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Do you police the same area you live, and if so have criminals you dealt with recognized you off duty?


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Equin0x

Do officers generally prefer to police in the same area they live, or in a different area? Obvious advantage I can see of policing the same area you live is that you know the area well, know what's going on, know the locals. But then that last bit cuts both ways, and you might encounter people you've dealt with on your weekly shop. Has this ever happened and did you get any hassle, or do people often not recognize you when without the uniform?

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Reasonable Man

 I have done both and whilst naturally you are more likely to see people you have dealt with in your own town the number of occasions was surprisingly small. 
I have had to deal with a couple of domestics by neighbours when I used to go home for my meal break, which I’d have preferred not too. 
I was mainly concerned about grief my kids may have got for having a dad who was a copper but I never heard that they did. 

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SimonT

I used to. Got started on a few times, out shopping, in the pub. 

I never went drinking without my section, ever. 

Now I'm well away and live in blissful ignorance.b

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BizzieBee
9 hours ago, Equin0x said:

Do officers generally prefer to police in the same area they live, or in a different area? Obvious advantage I can see of policing the same area you live is that you know the area well, know what's going on, know the locals. But then that last bit cuts both ways, and you might encounter people you've dealt with on your weekly shop. Has this ever happened and did you get any hassle, or do people often not recognize you when without the uniform?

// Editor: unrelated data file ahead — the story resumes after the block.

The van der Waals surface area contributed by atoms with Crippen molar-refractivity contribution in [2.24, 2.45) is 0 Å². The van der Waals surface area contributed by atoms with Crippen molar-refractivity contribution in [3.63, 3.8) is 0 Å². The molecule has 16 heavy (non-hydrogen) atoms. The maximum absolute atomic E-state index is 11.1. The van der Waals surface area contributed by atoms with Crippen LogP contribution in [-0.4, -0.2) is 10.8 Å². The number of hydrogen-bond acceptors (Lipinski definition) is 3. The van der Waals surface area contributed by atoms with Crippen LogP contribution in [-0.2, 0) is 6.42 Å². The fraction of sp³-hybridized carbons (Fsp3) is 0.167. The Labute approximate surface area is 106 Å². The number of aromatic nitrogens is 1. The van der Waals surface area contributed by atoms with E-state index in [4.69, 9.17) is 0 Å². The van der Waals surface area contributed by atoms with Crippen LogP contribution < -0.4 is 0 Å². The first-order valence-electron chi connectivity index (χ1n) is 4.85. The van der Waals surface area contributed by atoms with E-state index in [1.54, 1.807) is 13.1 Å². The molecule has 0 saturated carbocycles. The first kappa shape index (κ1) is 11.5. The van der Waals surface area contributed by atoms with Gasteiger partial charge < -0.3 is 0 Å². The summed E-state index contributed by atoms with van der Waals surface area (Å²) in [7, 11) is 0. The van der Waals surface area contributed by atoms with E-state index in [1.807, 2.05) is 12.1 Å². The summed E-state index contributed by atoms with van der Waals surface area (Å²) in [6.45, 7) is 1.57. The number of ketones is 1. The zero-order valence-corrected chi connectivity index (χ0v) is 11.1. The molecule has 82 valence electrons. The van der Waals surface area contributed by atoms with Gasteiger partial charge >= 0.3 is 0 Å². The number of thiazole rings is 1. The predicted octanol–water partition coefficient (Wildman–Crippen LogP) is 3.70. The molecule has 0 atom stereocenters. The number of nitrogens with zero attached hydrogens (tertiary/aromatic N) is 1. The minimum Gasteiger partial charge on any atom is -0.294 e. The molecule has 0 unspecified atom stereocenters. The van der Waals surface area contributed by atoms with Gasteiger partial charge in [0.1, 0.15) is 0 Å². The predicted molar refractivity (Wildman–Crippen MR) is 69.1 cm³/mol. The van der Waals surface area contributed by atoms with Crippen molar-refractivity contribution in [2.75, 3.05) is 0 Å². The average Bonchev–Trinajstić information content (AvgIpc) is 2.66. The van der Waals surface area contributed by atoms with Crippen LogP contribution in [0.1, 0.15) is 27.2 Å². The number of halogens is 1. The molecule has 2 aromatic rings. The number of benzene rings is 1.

I’ve policed in the same area where I grew up, which wasn’t a very nice area to say the least. Dealt with people I knew, to a degree, and someone who I grew up with who found a less than desirable path as we grew older.  

In terms of being recognised by those you’ve dealt with, some people do and some don’t. In my experience, most don’t and only see the uniform. But it depend on the circumstance. Of those who have recognised me, it’s been more positive than anything. I treat people as I find them. Sometimes I treat people better than as I find them. Communication is key. If you deal with people in a fair, amicable way as a matter of course, there’s rarely a need to worry as they know the score. 

Obviously every one is different, as is the place where you police and the role you’re in, etc. 

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Beaker

I've done both, currently working where I live and grew up.  I prefer working my local area rather than a place I don't know. 

Been recognised a couple of times, one of the local supermarket security guards for instance is familiar with me as I often go out collecting video and other things.  Been recognised by people I've dealt with a few times, only once got an agressive comment from the junkie while picking up a prescription.  He got told to shut it by the pharmacist before I could say anything. 

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Wilts20

Interesting topic. One of my colleagues in my current job actually said that a lady she knew who joined the police did not like it at all, as she works in her hometown (and lives there) and as it is a relatively small place, knows all the 'bad' things that go on under the surface. Then again they've just got a brand new police station, so ups and downs!

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XA84
On 03/06/2021 at 12:42, Equin0x said: